3. Designed a new power unit for CS3318 volume control.
4. Designed an additional power supply board for the analog part of D-to-A converter board. In general, this upgrade was rather massive and far more expensive than the previous one.
1. This version preserved all the best features of the 2013 version, plus frontal stereo channels were improved. In 2012 and 2013 versions all 11 channels were completely the same, but in 2014 version I decided to upgrade frontal stereo channels for music to the maximum. Since these channels took twice more space on the additional boards than in older versions, I had to somewhat sacrifice the upper frontal channels. They were upgraded in 2011 on the D-to-A converter motherboard. This castling seemed acceptable, for main frontal channels are more important than the upper frontals.
2. I also remade the buffer board in order to make it cheaper without deterioration of sound quality. It has power modules of CS3318volume control mounted on it. Basically, 2013 boards could be installed, but this would be more expensive.
This version aggregating the best features of 2013 and 2014 versions was designed for the most ardent audiophiles.
1. I utilized the 2013 additional D-to-A converter board, where all channels are upgradeable, including the upper frontal, and also designed a small board superstructured over it. The circuitry of this unit is similar to that of 2014 version for frontal channels, but it was altered following the audiophiles’ requirements regarding circuitry and components. Individual power for all channels, audiophile resistors, and some minor changes.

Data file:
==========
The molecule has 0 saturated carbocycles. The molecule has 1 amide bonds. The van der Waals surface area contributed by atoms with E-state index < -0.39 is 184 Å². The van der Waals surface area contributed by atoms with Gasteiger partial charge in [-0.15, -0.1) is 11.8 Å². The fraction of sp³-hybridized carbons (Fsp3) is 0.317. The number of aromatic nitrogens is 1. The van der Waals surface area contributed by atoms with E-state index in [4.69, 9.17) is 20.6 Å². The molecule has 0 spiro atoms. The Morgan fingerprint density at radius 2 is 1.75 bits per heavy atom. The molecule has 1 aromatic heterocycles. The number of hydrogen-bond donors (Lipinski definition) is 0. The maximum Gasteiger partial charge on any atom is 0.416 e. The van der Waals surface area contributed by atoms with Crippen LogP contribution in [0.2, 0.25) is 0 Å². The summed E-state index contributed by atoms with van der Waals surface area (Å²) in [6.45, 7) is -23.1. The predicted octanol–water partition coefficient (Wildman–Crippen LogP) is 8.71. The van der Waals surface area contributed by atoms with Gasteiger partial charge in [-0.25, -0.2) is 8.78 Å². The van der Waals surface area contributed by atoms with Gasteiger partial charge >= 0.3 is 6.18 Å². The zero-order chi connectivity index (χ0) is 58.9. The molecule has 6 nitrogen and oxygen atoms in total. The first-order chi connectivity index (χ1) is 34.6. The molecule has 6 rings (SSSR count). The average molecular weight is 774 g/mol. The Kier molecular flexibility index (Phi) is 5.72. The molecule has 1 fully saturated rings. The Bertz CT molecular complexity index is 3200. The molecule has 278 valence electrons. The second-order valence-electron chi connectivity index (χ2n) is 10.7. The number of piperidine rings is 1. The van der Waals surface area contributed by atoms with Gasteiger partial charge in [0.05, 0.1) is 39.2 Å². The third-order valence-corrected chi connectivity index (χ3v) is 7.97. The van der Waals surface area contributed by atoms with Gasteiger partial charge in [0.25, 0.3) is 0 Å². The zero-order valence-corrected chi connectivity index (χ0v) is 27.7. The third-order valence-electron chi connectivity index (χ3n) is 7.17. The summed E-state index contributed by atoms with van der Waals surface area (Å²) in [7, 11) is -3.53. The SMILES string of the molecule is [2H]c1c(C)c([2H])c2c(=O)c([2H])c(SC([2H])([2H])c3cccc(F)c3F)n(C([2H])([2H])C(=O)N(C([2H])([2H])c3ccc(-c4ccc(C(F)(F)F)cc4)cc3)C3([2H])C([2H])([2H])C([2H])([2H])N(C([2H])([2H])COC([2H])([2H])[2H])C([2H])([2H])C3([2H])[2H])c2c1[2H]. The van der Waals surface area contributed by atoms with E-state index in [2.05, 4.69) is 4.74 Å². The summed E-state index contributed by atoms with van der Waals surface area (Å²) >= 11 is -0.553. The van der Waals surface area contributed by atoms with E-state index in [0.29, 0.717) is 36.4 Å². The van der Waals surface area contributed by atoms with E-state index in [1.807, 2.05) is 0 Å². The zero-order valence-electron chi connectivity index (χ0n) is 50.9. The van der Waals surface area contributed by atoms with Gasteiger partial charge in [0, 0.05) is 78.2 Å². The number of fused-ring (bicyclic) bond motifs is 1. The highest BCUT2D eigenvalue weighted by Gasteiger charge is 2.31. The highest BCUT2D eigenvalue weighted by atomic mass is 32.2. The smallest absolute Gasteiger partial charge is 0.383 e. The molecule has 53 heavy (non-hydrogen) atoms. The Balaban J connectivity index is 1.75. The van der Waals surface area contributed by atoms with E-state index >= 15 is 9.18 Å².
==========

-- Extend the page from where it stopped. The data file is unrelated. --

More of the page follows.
2. Essential alterations in the preamplifier board. All analog inputs were removed due to their irrelevance. In fact, signal was now directly transmitted from D-to-A converter board to volume control, bypassing all the switches, which substantially improved sound quality.
In the middle of 2015 I designed a board for frontal and upper frontal channels, where AK4390 D-to-A converters were installed along with the analog part. Why would I do that?
Since the solutions implemented on the basis of PCM1792 D-to-A converters allowed for no further improvement of frontal channels’ sound, I decided to replace the D-to-A converter by a better one suitable for this circuit. A Japanese Asahi Kasei AK4390 D-to-A converter was chosen. Analog part with maximum quality of all units was developed for it.
Listening. Sound was compared to that of 2014 super-upgrade version.
We listened to different styles of music, including jazz. pop, classics. So, what did we hear? High-frequency range became even more precise, the sounds were neatly shaped, the music became denser, the performers’ mood was excellently rendered. I was really content with the outcome.
By the time of writing this article (October 2015) these upgraded AV processors are unsurpassed in terms of stereo sound and multi-channel in one box. Different comparisons were made in various studios in Moscow and Saint-Petersburg, with various players and D-to-A converters, in different price ranges, and with various approaches to sound (tube – transistor). So far, this processor yielded to none. The sound is very smooth, dynamic and neutral. The ear catches no defects. Probably, there are none; probably this is just a coincidence. However, fortune favors the daring. This upgrade is suitable for many older processors and receivers by Integra and Onkyo. It should be noted that the result of receiver upgrade is slightly inferior to that of processor upgrade. Unfortunately, big toroidal transformers inside a small box do nothing good to the sound.
References to other sources: 1 2 3 4
To my regret, not all people do and want to write reviews. I would like to thank all those who did.
Upgradeable receivers and processors:
Onkyo PR-SC5507, Onkyo PR-SC5508, Onkyo PR-SC5509, Onkyo TX-NR1007, Onkyo TX-NR3007, Onkyo TX-NR5007, Onkyo TX-NR3008, Onkyo TX-NR5008, Onkyo TX-NR3009, Onkyo TX-NR5009.
Integra DHC-80.1, Integra DHC-80.2, Integra DHC-80.3, Integra DTR-80.1, Integra DTR-80.2, Integra DTR-80.3, Integra DTR-70.3, Integra DTR-70.2, Integra DTR-70.1.
Author: Timur Sheykhov